Within the first thirty-five minutes of Paddy Considine’s Tyrannosaur, the main man Joseph (Peter Mullan) kills his dog, buries his dog, picks a fight with Pakistanis, stumbles into a charity shop to give its clerk Hannah (Olivia Colman) a hard time about her Christianity, and demolishes a shed with a sledgehammer, leading to his almost-equally-volatile neighbor almost turning his attack dog on him. The film runs only eighty-nine minutes, with credits, so Joseph’s rampaging encompasses roughly its first half.
Why, you may well ask, should we care about such a person? The answer lies in quieter moments amongst the council estate carnage. Considine shows us a man whose devastating pain left his emotional mid-range in rags. He sits, contemplating, and with unpleasant stimuli his contemplation turns to contempt, and swiftly–you can almost see it rising in the thermometer of his body–to fury. Thanks to Considine’s script, and Mullen’s adroitly controlled performance, the internal ruin becomes palpable.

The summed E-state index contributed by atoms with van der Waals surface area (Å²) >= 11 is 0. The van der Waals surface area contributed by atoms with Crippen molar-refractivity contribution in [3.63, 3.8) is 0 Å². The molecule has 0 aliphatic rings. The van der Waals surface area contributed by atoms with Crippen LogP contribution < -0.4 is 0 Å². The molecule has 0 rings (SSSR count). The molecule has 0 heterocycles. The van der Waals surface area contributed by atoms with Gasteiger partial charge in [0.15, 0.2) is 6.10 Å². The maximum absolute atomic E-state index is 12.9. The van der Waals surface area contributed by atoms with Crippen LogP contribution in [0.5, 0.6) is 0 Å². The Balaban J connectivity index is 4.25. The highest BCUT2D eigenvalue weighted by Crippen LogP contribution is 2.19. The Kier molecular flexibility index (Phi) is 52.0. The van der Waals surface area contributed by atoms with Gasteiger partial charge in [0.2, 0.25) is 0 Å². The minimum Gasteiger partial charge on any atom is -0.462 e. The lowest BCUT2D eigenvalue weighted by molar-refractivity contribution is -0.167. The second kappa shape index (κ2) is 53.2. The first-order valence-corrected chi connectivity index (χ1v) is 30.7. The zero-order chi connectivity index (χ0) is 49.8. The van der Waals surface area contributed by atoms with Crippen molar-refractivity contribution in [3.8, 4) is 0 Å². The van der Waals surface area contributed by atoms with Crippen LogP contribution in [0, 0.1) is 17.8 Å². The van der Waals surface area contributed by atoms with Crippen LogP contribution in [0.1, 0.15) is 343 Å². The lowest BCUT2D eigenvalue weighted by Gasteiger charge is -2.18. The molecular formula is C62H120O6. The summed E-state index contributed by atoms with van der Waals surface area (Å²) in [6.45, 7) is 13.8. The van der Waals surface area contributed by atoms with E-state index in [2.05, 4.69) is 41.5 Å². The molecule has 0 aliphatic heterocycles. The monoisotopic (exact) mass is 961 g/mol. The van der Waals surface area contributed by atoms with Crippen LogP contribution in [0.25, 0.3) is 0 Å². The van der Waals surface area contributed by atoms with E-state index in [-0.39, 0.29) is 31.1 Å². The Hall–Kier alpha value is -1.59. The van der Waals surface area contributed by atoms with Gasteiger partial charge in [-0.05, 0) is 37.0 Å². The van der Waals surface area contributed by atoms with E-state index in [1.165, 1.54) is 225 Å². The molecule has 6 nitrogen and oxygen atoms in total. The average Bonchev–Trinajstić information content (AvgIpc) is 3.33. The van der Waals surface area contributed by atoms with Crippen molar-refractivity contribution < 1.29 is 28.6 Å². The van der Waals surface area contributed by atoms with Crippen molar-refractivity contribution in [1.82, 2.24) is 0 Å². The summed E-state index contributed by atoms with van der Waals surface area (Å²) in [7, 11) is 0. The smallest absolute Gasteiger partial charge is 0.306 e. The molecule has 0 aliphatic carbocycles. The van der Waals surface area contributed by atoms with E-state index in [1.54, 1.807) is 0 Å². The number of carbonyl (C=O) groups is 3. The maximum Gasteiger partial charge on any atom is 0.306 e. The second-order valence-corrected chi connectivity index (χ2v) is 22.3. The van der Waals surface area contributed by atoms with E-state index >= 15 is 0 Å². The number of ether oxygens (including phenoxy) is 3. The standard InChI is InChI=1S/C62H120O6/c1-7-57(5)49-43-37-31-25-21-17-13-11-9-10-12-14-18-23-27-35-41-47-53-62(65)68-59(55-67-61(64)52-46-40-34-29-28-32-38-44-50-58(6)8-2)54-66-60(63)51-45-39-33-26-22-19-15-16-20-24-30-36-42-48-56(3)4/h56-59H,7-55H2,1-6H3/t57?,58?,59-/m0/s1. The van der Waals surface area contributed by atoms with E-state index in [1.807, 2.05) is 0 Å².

Violence also becomes, to Joseph, a means of communication. Never a good means, never a healthy means, never an excusable means. But perhaps an explainable means. The people around him mean well with their souls, but they don’t use words a great deal better than he does, although with the exception of Hannah’s abusive husband James (Eddie Marsan), they control themselves. Considine hints that Joseph sees a great deal of himself in James. That self-realizing revulsion takes Joseph even lower than before. But it could also inspire him to turn around.
Heavy UK accents make much of Tyrannosaur’s talk hard to understand; subtitles might have helped. Fortunately, Considine constructs the film as essentially visual–a back-to-classic approach based on brilliant silent directors such as F.W. Murnau. You do not need to know exactly what’s being said, to follow the relations between the principals. Joseph keeps no one close to him except one close, equally-hard-drinking friend. The only other person he cares for lies dying in a bed. He comes close to Hannah then pushes her away, not romantically, not sexually, but because he cannot tolerate the anguish of allowing another person in his life he might end up losing.
We also learn over time, how Joseph’s smarter than he likes people to think he is. He must have learned long ago, in a world where formal education is suspected at best, slagged at worst, to keep his mind under wraps, to reach for another pint of bitter, to banter, to fit in. Calamity forces his hand, disrupts his defenses. He scourges Hannah’s belief in Jesus and charity and goodness and kindness, because he finds no way to bring them inside himself; they must remain sour grapes. His struggle to change, and the sea changes in the others around him, propel a compelling narrative.